My main problem with indie movies is silence. It seems like a lot of people go “Hey, you know, there’s so much filler in Hollywood movies, let’s fuck that aesthetic and shoot for as many silences as possible” and you end up with a movie with no action at all (There’s a Russian movie called Vodka Limon, it was supposed to be “great” – It’s about a small town in which nothing happens and there’s mostly silence and stark scenes of people walking in the snow. It was boring). This movie (now referred to as DT because I hate spelling the title) had those silences, yeah, but they seemed a lot more natural because all three guys were great actors who brought fantastic emotion to those silences.

there was one scene in particular where it looks like the brothers are finally going home together – they get to the plane and the sound of the engines overwhelms you and their voices cut out completely (Like in Wayne’s World!), and you see them discussing while the stewardess tries to take their tickets and they refuse to give them and finally they leave without getting on the plane. That’s a great use of silence – words would be so unnecessary there anyway.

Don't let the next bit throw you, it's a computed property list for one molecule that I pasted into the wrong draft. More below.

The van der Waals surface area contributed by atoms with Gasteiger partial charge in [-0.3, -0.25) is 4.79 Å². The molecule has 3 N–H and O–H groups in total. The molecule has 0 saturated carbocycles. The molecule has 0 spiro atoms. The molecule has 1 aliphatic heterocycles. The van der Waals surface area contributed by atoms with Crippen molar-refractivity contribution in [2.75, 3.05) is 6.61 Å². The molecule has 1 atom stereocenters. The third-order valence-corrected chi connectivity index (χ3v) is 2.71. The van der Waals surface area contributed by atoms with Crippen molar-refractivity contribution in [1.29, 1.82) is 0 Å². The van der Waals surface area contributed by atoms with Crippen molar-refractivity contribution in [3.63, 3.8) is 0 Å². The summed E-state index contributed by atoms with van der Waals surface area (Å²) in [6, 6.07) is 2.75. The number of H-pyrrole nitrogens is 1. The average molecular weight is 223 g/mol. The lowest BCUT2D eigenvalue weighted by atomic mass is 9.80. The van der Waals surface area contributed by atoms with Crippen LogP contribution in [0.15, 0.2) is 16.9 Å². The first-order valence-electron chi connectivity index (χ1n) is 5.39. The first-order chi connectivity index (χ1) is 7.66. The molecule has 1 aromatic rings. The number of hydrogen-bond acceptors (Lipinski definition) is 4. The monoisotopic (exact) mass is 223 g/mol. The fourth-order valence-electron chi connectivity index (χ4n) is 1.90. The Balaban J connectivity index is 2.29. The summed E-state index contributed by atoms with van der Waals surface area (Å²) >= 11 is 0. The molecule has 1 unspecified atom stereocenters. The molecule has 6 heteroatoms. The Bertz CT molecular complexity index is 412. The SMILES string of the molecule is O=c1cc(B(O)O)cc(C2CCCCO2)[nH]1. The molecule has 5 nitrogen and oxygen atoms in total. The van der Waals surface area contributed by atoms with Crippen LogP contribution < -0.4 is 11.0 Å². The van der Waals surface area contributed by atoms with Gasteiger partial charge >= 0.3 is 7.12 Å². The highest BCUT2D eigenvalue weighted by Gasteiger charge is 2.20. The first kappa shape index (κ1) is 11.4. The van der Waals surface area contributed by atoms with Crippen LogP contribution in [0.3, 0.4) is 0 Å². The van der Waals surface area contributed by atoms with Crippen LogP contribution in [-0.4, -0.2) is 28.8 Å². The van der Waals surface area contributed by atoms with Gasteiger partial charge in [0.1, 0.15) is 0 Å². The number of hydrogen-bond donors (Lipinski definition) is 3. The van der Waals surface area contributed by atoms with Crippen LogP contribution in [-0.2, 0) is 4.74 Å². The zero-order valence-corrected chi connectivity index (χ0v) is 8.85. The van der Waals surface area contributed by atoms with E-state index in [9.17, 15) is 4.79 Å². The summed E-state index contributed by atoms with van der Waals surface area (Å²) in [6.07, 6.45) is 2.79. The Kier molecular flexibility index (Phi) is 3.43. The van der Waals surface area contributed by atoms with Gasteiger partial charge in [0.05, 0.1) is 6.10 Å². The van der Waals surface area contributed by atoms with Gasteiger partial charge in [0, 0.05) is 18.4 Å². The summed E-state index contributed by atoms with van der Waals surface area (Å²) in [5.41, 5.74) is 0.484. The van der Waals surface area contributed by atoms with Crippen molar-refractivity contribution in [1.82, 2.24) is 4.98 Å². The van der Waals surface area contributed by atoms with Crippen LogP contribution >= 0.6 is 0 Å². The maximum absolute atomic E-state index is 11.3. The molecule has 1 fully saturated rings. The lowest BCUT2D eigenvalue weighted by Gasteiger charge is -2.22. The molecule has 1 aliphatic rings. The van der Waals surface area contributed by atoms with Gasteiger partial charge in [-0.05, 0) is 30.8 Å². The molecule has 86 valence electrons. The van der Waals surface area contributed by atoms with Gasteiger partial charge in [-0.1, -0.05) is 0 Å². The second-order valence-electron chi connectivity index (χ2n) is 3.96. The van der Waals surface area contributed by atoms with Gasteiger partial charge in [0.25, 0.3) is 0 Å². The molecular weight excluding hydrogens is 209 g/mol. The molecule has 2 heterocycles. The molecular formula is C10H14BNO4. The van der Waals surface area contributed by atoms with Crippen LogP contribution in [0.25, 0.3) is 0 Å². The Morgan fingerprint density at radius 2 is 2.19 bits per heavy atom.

The movie’s humor mostly came from Owen’s character’s strange, bossy- big-brother quirks and abrupt cuts. That worked for me; the movie wasn’t hilarious, but it was funny enough and the exploration aspect was compelling enough to make a really solid movie.